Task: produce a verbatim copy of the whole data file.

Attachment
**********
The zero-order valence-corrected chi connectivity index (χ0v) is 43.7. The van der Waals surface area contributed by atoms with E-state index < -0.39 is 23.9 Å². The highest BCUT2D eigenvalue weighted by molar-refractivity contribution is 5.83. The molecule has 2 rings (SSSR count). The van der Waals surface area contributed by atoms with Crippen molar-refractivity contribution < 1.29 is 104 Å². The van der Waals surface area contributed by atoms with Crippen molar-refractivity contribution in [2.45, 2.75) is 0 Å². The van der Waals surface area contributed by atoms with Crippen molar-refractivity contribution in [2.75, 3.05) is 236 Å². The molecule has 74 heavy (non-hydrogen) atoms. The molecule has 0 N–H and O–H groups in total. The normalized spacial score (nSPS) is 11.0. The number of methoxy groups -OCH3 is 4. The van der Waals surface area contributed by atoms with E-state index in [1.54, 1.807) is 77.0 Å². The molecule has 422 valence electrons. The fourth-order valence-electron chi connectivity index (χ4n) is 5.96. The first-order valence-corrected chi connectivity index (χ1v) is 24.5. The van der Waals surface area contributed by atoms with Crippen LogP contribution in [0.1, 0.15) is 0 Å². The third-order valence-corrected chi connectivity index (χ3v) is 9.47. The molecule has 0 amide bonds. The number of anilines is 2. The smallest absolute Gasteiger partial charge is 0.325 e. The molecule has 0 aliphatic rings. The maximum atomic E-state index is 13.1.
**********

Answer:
The zero-order valence-corrected chi connectivity index (χ0v) is 43.7. The van der Waals surface area contributed by atoms with E-state index < -0.39 is 23.9 Å². The highest BCUT2D eigenvalue weighted by molar-refractivity contribution is 5.83. The molecule has 2 rings (SSSR count). The van der Waals surface area contributed by atoms with Crippen molar-refractivity contribution < 1.29 is 104 Å². The van der Waals surface area contributed by atoms with Crippen molar-refractivity contribution in [2.45, 2.75) is 0 Å². The van der Waals surface area contributed by atoms with Crippen molar-refractivity contribution in [2.75, 3.05) is 236 Å². The molecule has 74 heavy (non-hydrogen) atoms. The molecule has 0 N–H and O–H groups in total. The normalized spacial score (nSPS) is 11.0. The number of methoxy groups -OCH3 is 4. The van der Waals surface area contributed by atoms with E-state index in [1.54, 1.807) is 77.0 Å². The molecule has 422 valence electrons. The fourth-order valence-electron chi connectivity index (χ4n) is 5.96. The first-order valence-corrected chi connectivity index (χ1v) is 24.5. The van der Waals surface area contributed by atoms with Crippen LogP contribution in [0.1, 0.15) is 0 Å². The third-order valence-corrected chi connectivity index (χ3v) is 9.47. The molecule has 0 amide bonds. The number of anilines is 2. The smallest absolute Gasteiger partial charge is 0.325 e. The molecule has 0 aliphatic rings. The maximum atomic E-state index is 13.1.